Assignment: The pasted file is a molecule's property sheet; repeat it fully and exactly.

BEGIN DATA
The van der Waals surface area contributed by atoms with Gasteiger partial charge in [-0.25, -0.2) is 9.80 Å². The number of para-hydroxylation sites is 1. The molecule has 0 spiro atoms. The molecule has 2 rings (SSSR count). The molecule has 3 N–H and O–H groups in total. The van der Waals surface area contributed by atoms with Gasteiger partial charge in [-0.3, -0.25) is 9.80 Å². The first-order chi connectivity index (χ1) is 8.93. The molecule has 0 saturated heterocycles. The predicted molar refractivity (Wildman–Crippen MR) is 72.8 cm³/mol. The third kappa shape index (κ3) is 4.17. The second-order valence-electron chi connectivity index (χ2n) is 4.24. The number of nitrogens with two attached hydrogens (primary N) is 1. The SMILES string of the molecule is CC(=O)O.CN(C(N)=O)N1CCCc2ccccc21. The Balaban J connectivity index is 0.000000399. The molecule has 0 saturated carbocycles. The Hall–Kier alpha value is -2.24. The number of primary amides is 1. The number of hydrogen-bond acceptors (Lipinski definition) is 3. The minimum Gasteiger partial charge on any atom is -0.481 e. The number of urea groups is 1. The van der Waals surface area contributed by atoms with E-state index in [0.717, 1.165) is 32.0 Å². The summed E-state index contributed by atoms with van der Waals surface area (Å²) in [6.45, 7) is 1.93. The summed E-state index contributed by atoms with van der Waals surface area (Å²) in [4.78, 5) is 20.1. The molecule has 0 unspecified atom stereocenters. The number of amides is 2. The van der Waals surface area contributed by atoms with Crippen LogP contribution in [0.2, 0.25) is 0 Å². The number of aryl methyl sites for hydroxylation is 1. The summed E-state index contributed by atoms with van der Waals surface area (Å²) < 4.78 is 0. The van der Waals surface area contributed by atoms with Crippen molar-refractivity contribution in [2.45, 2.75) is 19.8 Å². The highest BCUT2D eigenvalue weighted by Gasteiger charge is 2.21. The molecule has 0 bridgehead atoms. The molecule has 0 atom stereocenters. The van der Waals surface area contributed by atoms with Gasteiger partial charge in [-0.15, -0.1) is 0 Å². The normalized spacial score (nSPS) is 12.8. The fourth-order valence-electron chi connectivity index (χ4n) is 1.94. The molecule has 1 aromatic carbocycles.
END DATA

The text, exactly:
The van der Waals surface area contributed by atoms with Gasteiger partial charge in [-0.25, -0.2) is 9.80 Å². The number of para-hydroxylation sites is 1. The molecule has 0 spiro atoms. The molecule has 2 rings (SSSR count). The molecule has 3 N–H and O–H groups in total. The van der Waals surface area contributed by atoms with Gasteiger partial charge in [-0.3, -0.25) is 9.80 Å². The first-order chi connectivity index (χ1) is 8.93. The molecule has 0 saturated heterocycles. The predicted molar refractivity (Wildman–Crippen MR) is 72.8 cm³/mol. The third kappa shape index (κ3) is 4.17. The second-order valence-electron chi connectivity index (χ2n) is 4.24. The number of nitrogens with two attached hydrogens (primary N) is 1. The SMILES string of the molecule is CC(=O)O.CN(C(N)=O)N1CCCc2ccccc21. The Balaban J connectivity index is 0.000000399. The molecule has 0 saturated carbocycles. The Hall–Kier alpha value is -2.24. The number of primary amides is 1. The number of hydrogen-bond acceptors (Lipinski definition) is 3. The minimum Gasteiger partial charge on any atom is -0.481 e. The number of urea groups is 1. The van der Waals surface area contributed by atoms with E-state index in [0.717, 1.165) is 32.0 Å². The summed E-state index contributed by atoms with van der Waals surface area (Å²) in [6.45, 7) is 1.93. The summed E-state index contributed by atoms with van der Waals surface area (Å²) in [4.78, 5) is 20.1. The molecule has 0 unspecified atom stereocenters. The number of amides is 2. The van der Waals surface area contributed by atoms with Crippen LogP contribution in [0.2, 0.25) is 0 Å². The number of aryl methyl sites for hydroxylation is 1. The summed E-state index contributed by atoms with van der Waals surface area (Å²) < 4.78 is 0. The van der Waals surface area contributed by atoms with Crippen molar-refractivity contribution in [2.45, 2.75) is 19.8 Å². The highest BCUT2D eigenvalue weighted by Gasteiger charge is 2.21. The molecule has 0 bridgehead atoms. The molecule has 0 atom stereocenters. The van der Waals surface area contributed by atoms with Gasteiger partial charge in [-0.15, -0.1) is 0 Å². The normalized spacial score (nSPS) is 12.8. The fourth-order valence-electron chi connectivity index (χ4n) is 1.94. The molecule has 1 aromatic carbocycles.